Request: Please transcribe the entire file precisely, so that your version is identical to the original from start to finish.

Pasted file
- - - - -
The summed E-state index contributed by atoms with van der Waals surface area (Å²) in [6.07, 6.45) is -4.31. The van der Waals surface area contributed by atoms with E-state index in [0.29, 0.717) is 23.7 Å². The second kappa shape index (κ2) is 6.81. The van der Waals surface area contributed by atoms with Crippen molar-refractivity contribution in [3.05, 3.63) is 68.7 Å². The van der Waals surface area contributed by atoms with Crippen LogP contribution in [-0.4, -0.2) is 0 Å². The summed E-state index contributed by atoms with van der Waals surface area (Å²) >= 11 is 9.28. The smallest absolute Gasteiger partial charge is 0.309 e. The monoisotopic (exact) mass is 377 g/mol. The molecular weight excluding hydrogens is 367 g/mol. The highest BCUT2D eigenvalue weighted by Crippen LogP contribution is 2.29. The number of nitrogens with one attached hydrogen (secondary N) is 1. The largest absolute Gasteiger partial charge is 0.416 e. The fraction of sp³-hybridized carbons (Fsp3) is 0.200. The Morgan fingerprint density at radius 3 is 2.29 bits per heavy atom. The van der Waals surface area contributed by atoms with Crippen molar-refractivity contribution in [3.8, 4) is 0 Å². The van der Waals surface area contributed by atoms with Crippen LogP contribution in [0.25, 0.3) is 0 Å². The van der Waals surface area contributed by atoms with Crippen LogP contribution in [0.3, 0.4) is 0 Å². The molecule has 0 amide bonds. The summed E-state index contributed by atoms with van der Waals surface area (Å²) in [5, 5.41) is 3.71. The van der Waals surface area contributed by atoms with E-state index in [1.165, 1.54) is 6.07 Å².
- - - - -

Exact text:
The summed E-state index contributed by atoms with van der Waals surface area (Å²) in [6.07, 6.45) is -4.31. The van der Waals surface area contributed by atoms with E-state index in [0.29, 0.717) is 23.7 Å². The second kappa shape index (κ2) is 6.81. The van der Waals surface area contributed by atoms with Crippen molar-refractivity contribution in [3.05, 3.63) is 68.7 Å². The van der Waals surface area contributed by atoms with Crippen LogP contribution in [-0.4, -0.2) is 0 Å². The summed E-state index contributed by atoms with van der Waals surface area (Å²) >= 11 is 9.28. The smallest absolute Gasteiger partial charge is 0.309 e. The monoisotopic (exact) mass is 377 g/mol. The molecular weight excluding hydrogens is 367 g/mol. The highest BCUT2D eigenvalue weighted by Crippen LogP contribution is 2.29. The number of nitrogens with one attached hydrogen (secondary N) is 1. The largest absolute Gasteiger partial charge is 0.416 e. The fraction of sp³-hybridized carbons (Fsp3) is 0.200. The Morgan fingerprint density at radius 3 is 2.29 bits per heavy atom. The van der Waals surface area contributed by atoms with Crippen molar-refractivity contribution in [3.8, 4) is 0 Å². The van der Waals surface area contributed by atoms with Crippen LogP contribution in [0.25, 0.3) is 0 Å². The van der Waals surface area contributed by atoms with Crippen LogP contribution in [0.3, 0.4) is 0 Å². The molecule has 0 amide bonds. The summed E-state index contributed by atoms with van der Waals surface area (Å²) in [5, 5.41) is 3.71. The van der Waals surface area contributed by atoms with E-state index in [1.165, 1.54) is 6.07 Å².